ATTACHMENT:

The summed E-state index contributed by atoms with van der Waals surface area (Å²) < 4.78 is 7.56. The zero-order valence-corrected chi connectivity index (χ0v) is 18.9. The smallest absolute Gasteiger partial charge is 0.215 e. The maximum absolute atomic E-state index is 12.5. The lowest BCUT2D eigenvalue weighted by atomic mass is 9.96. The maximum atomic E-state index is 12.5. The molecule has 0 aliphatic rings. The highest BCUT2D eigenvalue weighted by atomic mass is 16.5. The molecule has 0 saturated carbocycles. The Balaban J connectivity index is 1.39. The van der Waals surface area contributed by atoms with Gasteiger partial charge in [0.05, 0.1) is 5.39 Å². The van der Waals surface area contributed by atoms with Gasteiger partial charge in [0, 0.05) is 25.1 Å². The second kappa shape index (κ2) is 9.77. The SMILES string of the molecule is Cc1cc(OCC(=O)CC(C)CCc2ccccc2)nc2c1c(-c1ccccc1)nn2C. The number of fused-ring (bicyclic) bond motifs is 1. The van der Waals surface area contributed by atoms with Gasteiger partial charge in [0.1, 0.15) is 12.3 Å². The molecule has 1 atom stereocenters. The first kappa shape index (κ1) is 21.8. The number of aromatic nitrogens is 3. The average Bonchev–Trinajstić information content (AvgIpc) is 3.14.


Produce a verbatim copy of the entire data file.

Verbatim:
The summed E-state index contributed by atoms with van der Waals surface area (Å²) < 4.78 is 7.56. The zero-order valence-corrected chi connectivity index (χ0v) is 18.9. The smallest absolute Gasteiger partial charge is 0.215 e. The maximum absolute atomic E-state index is 12.5. The lowest BCUT2D eigenvalue weighted by atomic mass is 9.96. The maximum atomic E-state index is 12.5. The molecule has 0 aliphatic rings. The highest BCUT2D eigenvalue weighted by atomic mass is 16.5. The molecule has 0 saturated carbocycles. The Balaban J connectivity index is 1.39. The van der Waals surface area contributed by atoms with Gasteiger partial charge in [0.05, 0.1) is 5.39 Å². The van der Waals surface area contributed by atoms with Gasteiger partial charge in [0, 0.05) is 25.1 Å². The second kappa shape index (κ2) is 9.77. The SMILES string of the molecule is Cc1cc(OCC(=O)CC(C)CCc2ccccc2)nc2c1c(-c1ccccc1)nn2C. The number of fused-ring (bicyclic) bond motifs is 1. The van der Waals surface area contributed by atoms with Gasteiger partial charge in [0.1, 0.15) is 12.3 Å². The molecule has 1 atom stereocenters. The first kappa shape index (κ1) is 21.8. The number of aromatic nitrogens is 3. The average Bonchev–Trinajstić information content (AvgIpc) is 3.14.